Home / Markets / Mark To Market /  India's savers should brace for more pain in this round of rate cuts

The covid-19 pandemic has prompted policymakers to rush to protect the borrowers from its impact. Inadvertently as always, the savers of the country will be collateral damage.

One sign of this is the falling interest rate on deposits of the country’s largest bank, State Bank of India (SBI). The unprecedented surplus liquidity, rush to safety of deposits and the policy rate cuts so far has meant that SBI has axed its deposit rates twice in just a month now. Its one year deposit rate is at its lowest in 17 years.

It is natural that most other banks would follow suit and cut deposit rates now. To be sure, the weighted average term deposit rate declined by 53 basis points between January and March. “In the banking space, we see that the PSBs, while transmitting the repo rate cut, have tried to minimise the cut in term deposit rates to have minimal impact on the depositor. Meanwhile, for private banks the deposit rate cuts have been more aggressive than the MCLR cuts," economists at SBI wrote in a note.

Savers losers
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Savers losers

The most sticky savings deposit rate too is now vulnerable. This rate was deregulated in 2011 and banks were allowed to cut it. SBI’s savings deposit rate is down to 2.75% now which is lower than headline inflation. In other words, if you leave money in your savings account, it is losing value everyday due to inflation.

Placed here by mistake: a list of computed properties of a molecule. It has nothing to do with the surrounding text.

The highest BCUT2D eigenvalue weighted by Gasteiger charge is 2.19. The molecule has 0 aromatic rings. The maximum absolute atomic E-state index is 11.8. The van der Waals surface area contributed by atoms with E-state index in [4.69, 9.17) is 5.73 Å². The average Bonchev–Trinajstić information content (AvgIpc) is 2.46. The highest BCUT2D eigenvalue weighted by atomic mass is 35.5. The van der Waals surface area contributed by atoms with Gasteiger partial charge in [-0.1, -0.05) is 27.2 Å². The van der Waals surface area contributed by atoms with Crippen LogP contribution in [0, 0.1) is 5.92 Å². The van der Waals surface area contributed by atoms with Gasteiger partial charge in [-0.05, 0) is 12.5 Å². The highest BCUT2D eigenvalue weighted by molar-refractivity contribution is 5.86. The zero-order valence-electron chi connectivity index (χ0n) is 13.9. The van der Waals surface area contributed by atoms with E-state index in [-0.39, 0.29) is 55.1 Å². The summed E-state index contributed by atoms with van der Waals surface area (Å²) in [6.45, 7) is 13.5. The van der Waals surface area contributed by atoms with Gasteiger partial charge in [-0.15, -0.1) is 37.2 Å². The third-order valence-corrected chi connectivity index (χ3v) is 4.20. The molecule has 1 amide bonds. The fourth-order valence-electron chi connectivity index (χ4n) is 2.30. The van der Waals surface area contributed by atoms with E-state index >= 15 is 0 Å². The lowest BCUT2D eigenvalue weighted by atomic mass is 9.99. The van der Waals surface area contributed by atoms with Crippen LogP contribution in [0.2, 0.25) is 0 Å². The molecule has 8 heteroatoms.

Does this mean that Indians will now start to borrow and save less?

The odds of this are low. One, despite a more relaxed lockdown, spending is far from pre-pandemic levels. Urban centres that are big contributors to consumption are yet to see both demand and supply of non-essentials. The very fact that individuals are opting for moratorium on loans shows that demand for fresh loans would be minimal now. Further, the increase in currency with the public (16.8% year-on-year as of 8 May) shows that Indians now would want to keep a stash of cash for exigencies.

Besides deposits, household savings also find their way into other financial products such as equity mutual funds and shares. Value of equity funds have plummeted. Although bonds have done well as an asset class, investors have withdrawn from debt funds owing to troubles with the structure of some schemes.

Another avenue where savings go are small savings schemes of the government. There too, interest rates have been chopped. For the fiscal year 2020-21, the interest rates on various small savings schemes have been cut between 70 bps to 140 bps. For instance, public provident fund interest rate was cut to 7.1% from 7.9% for FY20.

It is clear that Indians may end up saving more but earning less on their savings in the current financial year.

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